Un Certain Regard | Update : 06.05.19 . 3:28 PM

Captain Fantastic, interview with Matt Ross

Film still of Captain Fantastic

Film still of Captain Fantastic © Cathy Kanavy

Known for his performances as an actor, especially in Face/Off, American Psycho and Aviator, the American Matt Ross, stepped behind the camera in 2012 with 28 Hotel Rooms, and is in Cannes for the first time for Un Certain Regard with Captain Fantastic, starring Viggo Mortensen.

What inspired you to begin work on this film?

The genesis of Captain Fantastic was my having two children, making this the most personal story I’ve ever written. In this respect, the main character is my fantasy of myself and the film is aspirational. Every parent wants their child to have a happy, fulfilling life and wants to prepare their child for the challenges of life. Captain Fantastic is a dramatic, and sometimes comedic, exploration of this idea.

Ben Cash (Viggo Mortensen) is a man who has devoted his life to raising his kids: he gives up his professional career, moves his family a place where they can live in harmony with the natural world, and spends his every waking moment educating and training his kids, and doing everything in his power to prepare them for the “real world.”

I want nothing more than to teach my kids everything I’ve learned about life, to help them navigate the world, to protect them. But to do this in the way the main character does it, to actually retreat from society and devote every waking moment to being a parent – perhaps there are costs there as well.

On some level, the film asks a very simple question, as a parent, where does one draw the line between doing too much and doing too little?


Tell us about your working method and the atmosphere on set.  Any anecdotes to share?

Every film is different. I very much believe that the actors should be not required to deliver a “performance” between action and cut. Everything I do is about encouraging and creating an environment where exploration can flourish. I’d never turn the camera off, if I could. Filmmaking should be about carving, digging, not attempting to prop up some pre-conceived, dead object. I include the script, on some level, as well.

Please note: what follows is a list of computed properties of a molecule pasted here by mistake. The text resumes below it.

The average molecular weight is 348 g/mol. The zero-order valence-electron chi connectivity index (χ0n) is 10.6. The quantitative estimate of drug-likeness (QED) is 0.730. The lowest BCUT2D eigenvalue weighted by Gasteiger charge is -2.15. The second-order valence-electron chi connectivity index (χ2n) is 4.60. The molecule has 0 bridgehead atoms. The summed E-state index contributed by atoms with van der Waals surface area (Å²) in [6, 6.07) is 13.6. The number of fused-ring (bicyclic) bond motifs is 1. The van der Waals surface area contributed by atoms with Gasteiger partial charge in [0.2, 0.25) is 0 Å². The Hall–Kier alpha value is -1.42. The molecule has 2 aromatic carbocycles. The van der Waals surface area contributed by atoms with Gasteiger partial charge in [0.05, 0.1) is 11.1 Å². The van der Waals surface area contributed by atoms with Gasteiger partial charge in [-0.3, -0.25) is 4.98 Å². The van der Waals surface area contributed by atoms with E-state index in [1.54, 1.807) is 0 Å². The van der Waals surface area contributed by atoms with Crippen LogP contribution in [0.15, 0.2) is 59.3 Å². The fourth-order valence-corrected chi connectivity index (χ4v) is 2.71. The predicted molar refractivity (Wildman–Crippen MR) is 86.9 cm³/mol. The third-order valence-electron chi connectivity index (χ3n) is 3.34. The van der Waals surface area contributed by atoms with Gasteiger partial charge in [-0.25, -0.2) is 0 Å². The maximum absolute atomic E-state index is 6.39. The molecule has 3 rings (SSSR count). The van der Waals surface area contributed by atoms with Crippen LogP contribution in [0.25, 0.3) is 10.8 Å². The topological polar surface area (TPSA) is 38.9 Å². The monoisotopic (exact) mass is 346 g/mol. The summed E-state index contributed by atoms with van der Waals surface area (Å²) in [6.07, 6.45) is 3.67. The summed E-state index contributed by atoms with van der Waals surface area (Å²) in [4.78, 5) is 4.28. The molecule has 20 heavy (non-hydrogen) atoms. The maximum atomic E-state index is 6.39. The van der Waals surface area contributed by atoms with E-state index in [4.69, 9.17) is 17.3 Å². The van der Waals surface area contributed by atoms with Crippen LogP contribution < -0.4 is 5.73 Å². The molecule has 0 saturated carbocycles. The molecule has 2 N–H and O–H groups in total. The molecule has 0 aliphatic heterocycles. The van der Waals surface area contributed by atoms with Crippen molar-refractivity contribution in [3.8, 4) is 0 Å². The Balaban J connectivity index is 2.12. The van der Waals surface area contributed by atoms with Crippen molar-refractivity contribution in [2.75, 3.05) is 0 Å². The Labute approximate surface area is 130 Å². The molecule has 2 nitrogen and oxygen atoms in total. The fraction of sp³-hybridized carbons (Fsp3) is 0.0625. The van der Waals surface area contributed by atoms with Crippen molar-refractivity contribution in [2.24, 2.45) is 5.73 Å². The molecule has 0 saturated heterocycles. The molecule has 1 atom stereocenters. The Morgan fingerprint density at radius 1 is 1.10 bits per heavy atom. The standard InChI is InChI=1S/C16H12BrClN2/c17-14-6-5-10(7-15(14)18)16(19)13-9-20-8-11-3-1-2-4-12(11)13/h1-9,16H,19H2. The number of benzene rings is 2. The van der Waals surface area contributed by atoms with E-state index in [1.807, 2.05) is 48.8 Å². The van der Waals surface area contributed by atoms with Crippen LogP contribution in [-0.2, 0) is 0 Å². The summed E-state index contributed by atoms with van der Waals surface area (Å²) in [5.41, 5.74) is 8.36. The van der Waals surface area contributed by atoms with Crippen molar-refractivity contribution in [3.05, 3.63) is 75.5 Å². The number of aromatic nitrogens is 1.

Filmmaking is collaborative, it’s a group activity, not a solo endeavour. Everyone, technicians and actors alike, obliges my original intentions to expand and contract. Sometimes it’s very difficult to retain your original intention. It’s a balance, I suppose, of allowing some things to mutate and grow — and making sure others stay true to some part of the original intention, to the reason everyone signed up to make this particular story.

Each film demands its own working methods, but in general, I clear the set and ask the actors to fumble their way through the scene, find where they want to go, how they want to move. On this film, after the actors got comfortable, Stéphane Fontaine and I would discuss moments that needed to be accentuated, focused, and how best to do this. We’d shoot and this process of constant re-calibration would continue.


Tell us something about your actors.

I was blessed to be able to collaborate with Viggo Mortensen. He is an extraordinary man, an extraordinary mind. He had many thoughts and notes — great insights — before shooting. And once filming, Viggo contributed an effortless simplicity and deep humanity that, I believe, elevated the film.

Our central cast, apart from Viggo, is made up of children. We needed children who were physically fit, who sounded like they knew and understood the complicated concepts they describe in the story, who could sing, play musical instruments, speak foreign languages, rock climb, fight, hunt. The list went on and on.

I wanted to find special kids, kids with a special spirit. And I wanted to try to capture that. And so narrowing it down was brutal. Every child has something special.


What are your views on the state of the film industry in your country?

Honestly, I’m not discouraged at all. Digital technology has democratised the means of production, and to a degree, distribution as well. Making films has perhaps never been easier; excellent cameras are available and inexpensive. Independent film in the US is vibrant and thriving. Getting people to find and watch your films, however, is still difficult. The major studios in the US are primarily in the business of making spectacles for global audiences, though there are exceptions, of course. Honestly, the studio world is not one I know well, so I can’t speak with an insider’s perspective. Excellent films are still made within that model, but it appears to be harder and harder to make certain kinds of films there. But I think as long as filmmakers make films, there will be audiences who want to see them.

Written by Eugénie Malinjod

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